The Sedona Conference’s recent publication of best practices in managing cross-border discovery underscores the intensifying conflict between broad US discovery practices and international privacy laws. The draft document, appropriately subtitled “European Union Edition,” outlines six broad principles intended to aid litigants in navigating the often contradictory requirements in the preservation, disclosure and ultimate transfer of data across international borders. In sum:
- Courts and parties should demonstrate due respect for the data protection laws of foreign sovereigns and the interests of parties subject to or benefiting from those laws.
- Where international legal obligations conflict, a party’s conduct should be judged using a standard of good faith and reasonableness.
- In order to minimize conflicts of law, the scope of discoverable data should be limited to relevant and necessary information to support a party’s claim or defense.
- Stipulations between the parties and court orders should be employed to limit conflicts where possible.
- Companies should be prepared to demonstrate their compliance with data protection rules and safeguards.
- Companies should retain protected information only as long as necessary to satisfy legal or business requirements, and appropriate safeguards should always be employed around data subject to preservation requirements.
Since the late 1990’s, the EU Data Protection Directive has required minimum data protection standards across all its European Union member states. The rules include, among other things, the requirement that companies give “data subjects” (customers, employees, etc.) the ability to correct their data, use personal data only for the purpose for which it was obtained, and not transfer data to any country failing to enact adequate data protection laws.
Even by these minimum standards, the potential conflicts with US preservation and discovery laws, as well as internal corporate retention policies, are clear. Add to this issue that individual EU member states may elect to adopt more stringent standards than the Directive requires and often do. For example, blocking statutes protect citizens of certain member states from the compelled production of information for legal proceedings outside their borders. Not only do these statutes provide a loophole for parties seeking to escape US discovery requirements, but when enforced, they can proactively penalize an EU citizen or litigant for complying with US law (see, for example, In re Advocat “Christopher X,” Cour de Cassation, Appeal No. 07-83228 (Dec. 12, 2007), in which the Criminal Chamber of the French Supreme Court upheld the conviction and fine of a French lawyer for violation of the blocking statute).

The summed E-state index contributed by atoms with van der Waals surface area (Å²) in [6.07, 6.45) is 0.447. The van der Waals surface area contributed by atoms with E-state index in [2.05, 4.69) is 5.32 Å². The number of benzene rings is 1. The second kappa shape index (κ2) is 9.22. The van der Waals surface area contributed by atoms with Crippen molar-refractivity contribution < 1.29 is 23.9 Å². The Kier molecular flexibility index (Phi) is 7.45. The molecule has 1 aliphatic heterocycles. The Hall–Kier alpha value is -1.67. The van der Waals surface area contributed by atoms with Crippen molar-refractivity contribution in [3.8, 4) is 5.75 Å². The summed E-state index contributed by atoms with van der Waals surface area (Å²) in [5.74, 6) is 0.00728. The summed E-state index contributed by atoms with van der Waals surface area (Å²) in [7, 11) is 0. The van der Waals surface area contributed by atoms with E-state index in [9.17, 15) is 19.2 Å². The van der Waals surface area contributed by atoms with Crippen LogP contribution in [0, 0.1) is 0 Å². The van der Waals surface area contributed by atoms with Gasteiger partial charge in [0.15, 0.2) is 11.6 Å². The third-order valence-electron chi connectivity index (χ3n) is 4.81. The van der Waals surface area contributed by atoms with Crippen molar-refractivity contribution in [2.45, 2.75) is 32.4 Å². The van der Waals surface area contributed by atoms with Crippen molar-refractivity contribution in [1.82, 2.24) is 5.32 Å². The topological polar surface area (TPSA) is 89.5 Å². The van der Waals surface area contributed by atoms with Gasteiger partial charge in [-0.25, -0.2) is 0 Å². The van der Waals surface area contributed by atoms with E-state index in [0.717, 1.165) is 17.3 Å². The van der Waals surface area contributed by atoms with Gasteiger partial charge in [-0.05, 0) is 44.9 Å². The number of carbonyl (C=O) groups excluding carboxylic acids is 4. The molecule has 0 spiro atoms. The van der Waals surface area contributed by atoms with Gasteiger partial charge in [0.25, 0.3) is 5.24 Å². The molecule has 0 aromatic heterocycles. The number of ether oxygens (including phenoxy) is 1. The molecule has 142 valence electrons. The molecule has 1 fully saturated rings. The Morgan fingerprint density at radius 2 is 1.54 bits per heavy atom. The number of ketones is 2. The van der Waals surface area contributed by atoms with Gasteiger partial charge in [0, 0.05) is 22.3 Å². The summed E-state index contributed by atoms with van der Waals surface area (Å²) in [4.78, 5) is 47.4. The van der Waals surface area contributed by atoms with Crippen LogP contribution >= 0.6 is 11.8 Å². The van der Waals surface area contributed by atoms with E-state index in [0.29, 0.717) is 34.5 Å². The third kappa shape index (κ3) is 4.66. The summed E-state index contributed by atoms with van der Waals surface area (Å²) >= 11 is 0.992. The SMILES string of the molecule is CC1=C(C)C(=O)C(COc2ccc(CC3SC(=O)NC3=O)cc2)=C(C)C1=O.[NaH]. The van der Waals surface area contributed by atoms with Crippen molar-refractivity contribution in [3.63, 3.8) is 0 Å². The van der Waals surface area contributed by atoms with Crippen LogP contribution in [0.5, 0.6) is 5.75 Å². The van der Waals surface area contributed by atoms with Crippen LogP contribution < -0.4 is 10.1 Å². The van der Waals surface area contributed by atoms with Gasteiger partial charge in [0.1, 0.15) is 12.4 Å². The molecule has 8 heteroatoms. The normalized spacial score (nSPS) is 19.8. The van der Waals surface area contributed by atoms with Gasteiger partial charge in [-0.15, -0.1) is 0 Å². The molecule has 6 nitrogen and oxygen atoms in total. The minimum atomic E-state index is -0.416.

Although the United States signed the Hague Evidence Convention, American data privacy protections fall short of European Union standards – and even shorter when compared to particular member states – causing a strain between US courts and foreign authorities. The EU’s mistrust of American data protection practices is not without merit, considering the US Supreme Court’s 1987 decision describing Hague Convention procedures as optional and not superseding the Federal Rules of Civil Procedure. See Societe Nationale Industrielle Aerospatiale v. U.S. District Court for the Southern District of Iowa, 482 U.S. 522 (1987). Cases throughout 2011 continue to demonstrate the American judiciary’s willingness to enforce broad discovery interests in the face of conflicting foreign privacy laws, although some courts did require the requesting party to exhaust Hague Convention procedures before attempting to enforce US discovery rules. See S.E.C. v. Stanford Int’l Bank, Ltd., Civil Action No. 3:09-CV-0298N, 2011 WL 1378470, at *3 (N.D. Tex. Apr. 6, 2011), citing Aerospatiale.
This year promises intensification of the issue, as legal and business communities await the European Commission’s proposal for reinvigorating data protection rules, due for publication in the coming weeks. In addition to existing data protection principles like transparency, finality, proportionality and data quality, the new legislation is expected to add data minimization (limiting a company’s collection of personal information to data “directly relevant and necessary to accomplish a specified purpose,” and prohibiting the data from being kept beyond the period of time necessary to achieve that purpose) and accountability (placing direct responsibility and liability for the processing of personal data with the controller, i.e. the person charged with data protection compliance at any company or institution).
Regardless of what regulations make it into the final legislation; a couple of things are clear: first, privacy impact assessments will become as commonplace and necessary as data retention policies. Second, we can expect a steady increase in investigations by data protection regulators, competing only with the increasing frequency of internal investigations as private businesses attempt to root out risk and liability preemptively. As the European Union strengthens its resolve to protect personal data and privacy rights in this digital era, US courts will undoubtedly face a growing number of challenges to conflicting preservation and discovery rules. Let’s hope the Sedona’s latest set of recommendations succeed in easing the pain of parties caught in the middle.